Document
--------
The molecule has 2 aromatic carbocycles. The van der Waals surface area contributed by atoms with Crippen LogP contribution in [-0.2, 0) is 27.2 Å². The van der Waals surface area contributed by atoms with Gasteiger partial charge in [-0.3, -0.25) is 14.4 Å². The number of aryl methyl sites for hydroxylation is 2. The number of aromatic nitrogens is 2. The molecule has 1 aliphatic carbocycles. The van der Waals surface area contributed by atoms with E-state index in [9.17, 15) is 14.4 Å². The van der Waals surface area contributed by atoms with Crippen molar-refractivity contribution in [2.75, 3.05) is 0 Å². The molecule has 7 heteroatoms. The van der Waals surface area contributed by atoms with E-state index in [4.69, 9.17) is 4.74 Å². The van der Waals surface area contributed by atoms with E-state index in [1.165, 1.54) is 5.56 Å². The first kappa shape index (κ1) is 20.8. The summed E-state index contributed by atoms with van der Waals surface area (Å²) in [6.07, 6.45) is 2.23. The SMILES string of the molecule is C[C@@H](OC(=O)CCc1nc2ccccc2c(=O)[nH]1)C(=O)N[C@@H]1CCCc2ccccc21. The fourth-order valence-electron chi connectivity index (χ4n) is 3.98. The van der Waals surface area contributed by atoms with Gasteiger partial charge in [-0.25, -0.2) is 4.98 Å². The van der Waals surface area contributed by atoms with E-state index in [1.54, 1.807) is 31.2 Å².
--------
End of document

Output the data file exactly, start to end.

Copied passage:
The molecule has 2 aromatic carbocycles. The van der Waals surface area contributed by atoms with Crippen LogP contribution in [-0.2, 0) is 27.2 Å². The van der Waals surface area contributed by atoms with Gasteiger partial charge in [-0.3, -0.25) is 14.4 Å². The number of aryl methyl sites for hydroxylation is 2. The number of aromatic nitrogens is 2. The molecule has 1 aliphatic carbocycles. The van der Waals surface area contributed by atoms with E-state index in [9.17, 15) is 14.4 Å². The van der Waals surface area contributed by atoms with Crippen molar-refractivity contribution in [2.75, 3.05) is 0 Å². The molecule has 7 heteroatoms. The van der Waals surface area contributed by atoms with E-state index in [4.69, 9.17) is 4.74 Å². The van der Waals surface area contributed by atoms with E-state index in [1.165, 1.54) is 5.56 Å². The first kappa shape index (κ1) is 20.8. The summed E-state index contributed by atoms with van der Waals surface area (Å²) in [6.07, 6.45) is 2.23. The SMILES string of the molecule is C[C@@H](OC(=O)CCc1nc2ccccc2c(=O)[nH]1)C(=O)N[C@@H]1CCCc2ccccc21. The fourth-order valence-electron chi connectivity index (χ4n) is 3.98. The van der Waals surface area contributed by atoms with Gasteiger partial charge in [-0.25, -0.2) is 4.98 Å². The van der Waals surface area contributed by atoms with E-state index in [1.54, 1.807) is 31.2 Å².